All Joking Aside: Some Basic Budgeting Tips
A Budgeting Secret You Won’t Learn at University
Setting Up a Secret Plan
Adjusting a Secret Plan
Forecasting Profits and Losses
Projecting Cash Flows
Part IV: Housekeeping Chores
Chapter 14: The Balancing Act
Balancing a Bank Account
Giving QuickBooks information from the bank statement
Marking cleared cheques and deposits
Ten Things to Do if Your Bank Account Doesn’t Balance
Chapter 15: Reporting on the State of Affairs
What Kind of Reports Are There, Anyway?
Creating and Printing a Report
Editing and Rearranging Reports
QuickZooming mysterious figures
Customising a report
Memorising a report
E-mailing a report
Exporting report data to Microsoft Excel
The other buttons and boxes
Reports Made to Order
Processing Multiple Reports
Last but Not Least: The QuickReport
Viewing the Company Snapshot
Chapter 16: Job Estimating, Billing, and Tracking
Turning On Job Costing
Setting Up a Job
Creating a Job Estimate
Revising an Estimate
Turning an Estimate into an Invoice
Comparing Estimated Item Amounts with Actual Item Amounts
Charging for Actual Time and Costs
Tracking Job Costs
Chapter 17: File Management Tips
Backing Up Is (Not That) Hard to Do
Backing up the quick-and-dirty way
Getting back the QuickBooks data you backed up
Working with Portable Files
Using an Audit Trail
Part V: The Part of Tens
Chapter 18: Tips for Handling (Almost) Ten Tricky Situations
Entering Depreciation
Selling an Asset
Selling a Depreciable Asset
Repaying a Loan
Writing off a bad debt
Owner’s Equity in a Sole Proprietorship
Owner’s Equity in a Partnership
Owner’s Capital and Drawings Transactions
Owners’ Equity in a Limited Company
Writing a Dividend Cheque
Chapter 19: (Almost) Ten Secret Business Formulas
The First “Most Expensive Money You Can Borrow” Formula
The Second “Most Expensive Money You Can Borrow” Formula
The “How Do I Break Even?” Formula
The “You Can Grow Too Fast” Formula
How net worth relates to growth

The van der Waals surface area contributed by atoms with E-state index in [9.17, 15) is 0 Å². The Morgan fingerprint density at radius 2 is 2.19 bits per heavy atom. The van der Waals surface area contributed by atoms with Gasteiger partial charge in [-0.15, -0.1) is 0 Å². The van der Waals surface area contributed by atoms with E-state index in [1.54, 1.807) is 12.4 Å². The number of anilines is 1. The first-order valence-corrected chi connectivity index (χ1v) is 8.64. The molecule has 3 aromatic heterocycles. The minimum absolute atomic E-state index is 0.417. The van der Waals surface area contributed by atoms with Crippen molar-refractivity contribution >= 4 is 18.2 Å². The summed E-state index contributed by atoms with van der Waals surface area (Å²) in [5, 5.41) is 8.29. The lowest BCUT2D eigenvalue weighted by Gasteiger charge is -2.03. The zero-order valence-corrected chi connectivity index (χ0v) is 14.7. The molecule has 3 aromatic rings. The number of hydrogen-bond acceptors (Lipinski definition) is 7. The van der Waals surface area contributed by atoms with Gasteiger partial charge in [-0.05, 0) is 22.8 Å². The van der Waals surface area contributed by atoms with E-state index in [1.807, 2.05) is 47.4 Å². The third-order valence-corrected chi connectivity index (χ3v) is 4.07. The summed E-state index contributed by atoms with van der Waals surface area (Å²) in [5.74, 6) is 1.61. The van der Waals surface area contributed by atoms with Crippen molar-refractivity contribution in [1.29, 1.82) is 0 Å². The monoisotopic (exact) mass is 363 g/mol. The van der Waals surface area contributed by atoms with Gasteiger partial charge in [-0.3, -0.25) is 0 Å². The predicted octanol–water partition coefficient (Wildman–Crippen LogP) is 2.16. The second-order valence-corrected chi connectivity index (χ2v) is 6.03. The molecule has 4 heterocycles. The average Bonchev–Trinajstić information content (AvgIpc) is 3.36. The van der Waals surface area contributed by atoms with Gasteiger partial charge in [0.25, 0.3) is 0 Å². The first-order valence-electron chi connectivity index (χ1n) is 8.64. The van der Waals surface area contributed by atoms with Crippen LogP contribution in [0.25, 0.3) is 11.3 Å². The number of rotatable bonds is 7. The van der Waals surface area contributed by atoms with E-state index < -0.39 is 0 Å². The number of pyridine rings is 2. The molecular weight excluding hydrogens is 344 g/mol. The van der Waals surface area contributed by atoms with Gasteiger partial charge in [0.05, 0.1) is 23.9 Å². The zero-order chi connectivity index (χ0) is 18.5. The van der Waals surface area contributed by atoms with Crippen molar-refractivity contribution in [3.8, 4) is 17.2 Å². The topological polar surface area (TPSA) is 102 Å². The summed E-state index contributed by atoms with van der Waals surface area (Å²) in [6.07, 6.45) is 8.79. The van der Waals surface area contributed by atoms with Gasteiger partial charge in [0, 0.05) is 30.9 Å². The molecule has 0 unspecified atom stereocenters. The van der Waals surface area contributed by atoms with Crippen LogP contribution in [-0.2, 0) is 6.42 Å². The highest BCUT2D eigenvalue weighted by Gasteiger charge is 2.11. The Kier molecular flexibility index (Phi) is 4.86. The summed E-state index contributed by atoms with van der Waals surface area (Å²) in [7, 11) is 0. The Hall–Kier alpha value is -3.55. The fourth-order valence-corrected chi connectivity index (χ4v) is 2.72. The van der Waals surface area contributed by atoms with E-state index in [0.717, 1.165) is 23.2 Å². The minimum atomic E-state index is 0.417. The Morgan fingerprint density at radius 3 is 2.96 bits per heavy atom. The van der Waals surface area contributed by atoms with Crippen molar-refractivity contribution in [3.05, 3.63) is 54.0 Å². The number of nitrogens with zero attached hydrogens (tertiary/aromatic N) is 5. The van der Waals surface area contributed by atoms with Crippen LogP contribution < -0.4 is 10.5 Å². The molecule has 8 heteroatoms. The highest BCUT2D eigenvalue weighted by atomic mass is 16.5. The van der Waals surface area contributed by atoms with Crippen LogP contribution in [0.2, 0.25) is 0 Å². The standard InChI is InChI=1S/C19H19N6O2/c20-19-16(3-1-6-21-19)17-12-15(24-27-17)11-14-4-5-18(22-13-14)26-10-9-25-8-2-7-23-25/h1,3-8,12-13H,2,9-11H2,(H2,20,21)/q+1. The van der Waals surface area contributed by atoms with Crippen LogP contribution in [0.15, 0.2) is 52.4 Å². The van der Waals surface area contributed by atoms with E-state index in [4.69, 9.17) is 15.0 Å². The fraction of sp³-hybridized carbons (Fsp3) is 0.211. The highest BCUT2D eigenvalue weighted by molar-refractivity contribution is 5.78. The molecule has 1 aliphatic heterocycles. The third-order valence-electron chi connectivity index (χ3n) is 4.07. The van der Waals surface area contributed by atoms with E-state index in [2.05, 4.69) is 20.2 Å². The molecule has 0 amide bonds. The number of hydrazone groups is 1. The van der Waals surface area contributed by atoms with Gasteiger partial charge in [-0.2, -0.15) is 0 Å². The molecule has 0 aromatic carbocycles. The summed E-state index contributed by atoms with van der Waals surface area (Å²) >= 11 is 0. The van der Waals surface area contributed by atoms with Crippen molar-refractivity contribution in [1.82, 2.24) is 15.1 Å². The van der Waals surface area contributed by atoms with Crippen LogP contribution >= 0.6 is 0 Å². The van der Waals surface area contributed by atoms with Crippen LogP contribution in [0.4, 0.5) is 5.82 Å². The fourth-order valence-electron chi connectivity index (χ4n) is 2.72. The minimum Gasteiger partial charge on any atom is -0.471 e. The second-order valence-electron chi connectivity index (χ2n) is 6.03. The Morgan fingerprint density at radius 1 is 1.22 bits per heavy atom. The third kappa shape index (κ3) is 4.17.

How to calculate sustainable growth
The First “What Happens If . . . ?” Formula
The Second “What Happens If . . . ?” Formula
The Economic Order Quantity (Isaac Newton) Formula
The Rule of 72
Part VI: Appendixes
Appendix A: Installing QuickBooks in Ten Easy Steps
Appendix B: If Numbers Are Your Friends
Let me introduce you to the new you
The first day in business
Look at your cash flow first
Depreciation is an accounting gimmick
Accrual accounting is cool
Now you know how to measure profits
Some financial brain food
And now for the blow-by-blow
Blow-by-blow, Part II
How does QuickBooks help?
Appendix C: Sharing QuickBooks Files
User permissions
Record locking
Appendix D: Printing Cheques
Cheat Sheet

QuickBooks® For Dummies®, UK Edition

by Stephen L. Nelson, CPA, MBA (finance), MS (taxation) and Loredana Stroup, DPhil, MBA


About the Authors

Stephen L. Nelson, CPA, MBA (finance), MS (taxation), has a simple purpose in life: He wants to help you (and people like you) manage your business finances by using computers. Oh, sure, this personal mandate won’t win him a Nobel Prize or anything, but it’s his own little contribution to the world.

Steve’s experiences mesh nicely with his special purpose. A CPA in Redmond, Washington, his past small business experience includes a stint as an adjunct professor of taxation (S corporations and limited liability companies) at Golden Gate University graduate tax school and a few years working as a senior consultant and CPA with Arthur Andersen & Co. (er, yeah, that Arthur Andersen — but, hey, it was nearly 30 years ago). Steve, whose books have sold more than 4 million copies in English and have been translated into 11 other languages, is also the bestselling author of Quicken 2012 For Dummies.